Autism is considered a hidden disability and as such society struggles with the idea that my children look “normal,” whatever that may be, and yet they behave differently at times. O struggles with loud noises and will wear block out ear protectors to block out the background noise so that she can concentrate. L struggles with busy places and will often end up in meltdown down mode due to the overload of sensory input. The number of times that I have been told “stop your children from being naughty” or have had other parents tell their children that they don’t want their children to play with my naughty children is beyond the joke.
So how we do we raise children who are inclusive of others when their parents are not inclusive of those with differences?
Worldwide the month of April is considered to be the month in which to spread Autism awareness and acceptance.
What is Autism Awareness?
So what is Autism awareness? It is about raising the community’s awareness of the needs and accomplishments of both children and adults who are on the autism spectrum. Autism awareness is about educating the community that there are many different ways in which autism can present.
Autism is better known as “Autism Spectrum Disorder” for a reason and it is truly a spectrum. Autism isn’t just Rain Man or an individual sitting in the corner of a room rocking back and forth. Autism is both of those ideas and everything in between. I can see the spectrum myself in my two children. There is no one look to Autism.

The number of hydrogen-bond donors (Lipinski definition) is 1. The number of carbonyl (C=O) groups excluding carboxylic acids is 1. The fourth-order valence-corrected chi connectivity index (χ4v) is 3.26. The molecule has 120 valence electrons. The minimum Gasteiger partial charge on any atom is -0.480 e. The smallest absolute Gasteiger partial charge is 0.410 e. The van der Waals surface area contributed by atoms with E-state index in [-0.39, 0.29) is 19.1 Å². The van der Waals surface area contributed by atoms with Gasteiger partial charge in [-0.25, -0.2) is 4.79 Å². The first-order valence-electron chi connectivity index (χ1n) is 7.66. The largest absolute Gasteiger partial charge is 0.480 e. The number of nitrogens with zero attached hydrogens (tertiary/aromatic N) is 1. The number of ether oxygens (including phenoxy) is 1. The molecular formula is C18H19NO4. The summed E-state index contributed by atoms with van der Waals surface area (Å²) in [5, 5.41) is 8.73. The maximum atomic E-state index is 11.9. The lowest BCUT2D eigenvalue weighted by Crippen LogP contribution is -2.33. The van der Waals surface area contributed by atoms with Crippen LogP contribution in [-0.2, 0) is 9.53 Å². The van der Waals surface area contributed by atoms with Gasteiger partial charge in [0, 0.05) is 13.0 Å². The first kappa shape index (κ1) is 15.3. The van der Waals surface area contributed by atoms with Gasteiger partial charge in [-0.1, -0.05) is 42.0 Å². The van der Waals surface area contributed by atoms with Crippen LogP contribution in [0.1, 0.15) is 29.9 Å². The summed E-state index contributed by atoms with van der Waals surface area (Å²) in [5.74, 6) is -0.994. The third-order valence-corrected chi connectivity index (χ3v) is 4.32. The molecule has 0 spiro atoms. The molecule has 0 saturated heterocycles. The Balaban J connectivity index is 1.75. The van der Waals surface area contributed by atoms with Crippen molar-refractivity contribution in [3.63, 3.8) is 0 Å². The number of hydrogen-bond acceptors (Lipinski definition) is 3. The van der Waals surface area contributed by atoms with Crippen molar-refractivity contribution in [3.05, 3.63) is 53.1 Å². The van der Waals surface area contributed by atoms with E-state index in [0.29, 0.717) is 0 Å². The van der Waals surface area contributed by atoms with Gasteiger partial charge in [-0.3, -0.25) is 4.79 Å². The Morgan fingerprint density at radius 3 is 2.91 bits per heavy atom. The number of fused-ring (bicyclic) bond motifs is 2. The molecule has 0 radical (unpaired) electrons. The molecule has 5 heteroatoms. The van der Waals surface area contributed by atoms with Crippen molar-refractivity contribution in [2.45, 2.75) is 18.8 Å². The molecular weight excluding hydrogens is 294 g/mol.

No, I’ll take that back, Autism does have a look.
Autism looks like a child with red curly hair and bright blue eyes that light up when he’s engaging in his most favourite past time – anything to do with superheroes.
Autism also looks like a child with strawberry blonde hair that goes super frizzy when the air is humid and whose eyes change from the brightest of blue to grey when she is confused, sad or anxious.
Autism looks like a child who excels academically but struggles socially and emotionally. Autism looks like a child who loves to read The Complete Works of Shakespeare for fun!
Autism looks like one child who struggles with her gross motor skills and yet her fine motor skills are on par with her peers. Autism also looks like another child who excels in anything to do with gross motor movements but his fine motor skills are below average.
Autism awareness is being aware of this fact, that there is no one look to Autism. Autism can and does look like anything.
When we raise the level of Autism awareness in the community, we can then raise the level of Autism acceptance. And in the long term Autism acceptance means the inclusion of individuals in their communities.
Deep down, I have the belief that we all just want to be accepted for who we are. We all have things about us that are unique, different, possibly annoying to those that have befriended us. We all have different perspectives about the world around us. We all have different strengths and weaknesses. And these differences should be accepted.
Individuals with autism are no different. They just want to be accepted for who they are, stims and all.
Autism is just a neurological difference. It is just a natural variation of the human form in the same way that cultural diversity is a variation of the human form.
Acceptance and inclusion of any individual, autism or not, is about being respectful and listening to what they have to say about themselves as well as accepting them for who they are. Acceptance and inclusion is about celebrating individual’s achievements, acknowledging their strengths and accepting that differences are a great thing.
After all, as Dr. Temple Grandin has said “This world needs different kinds of minds to work together!”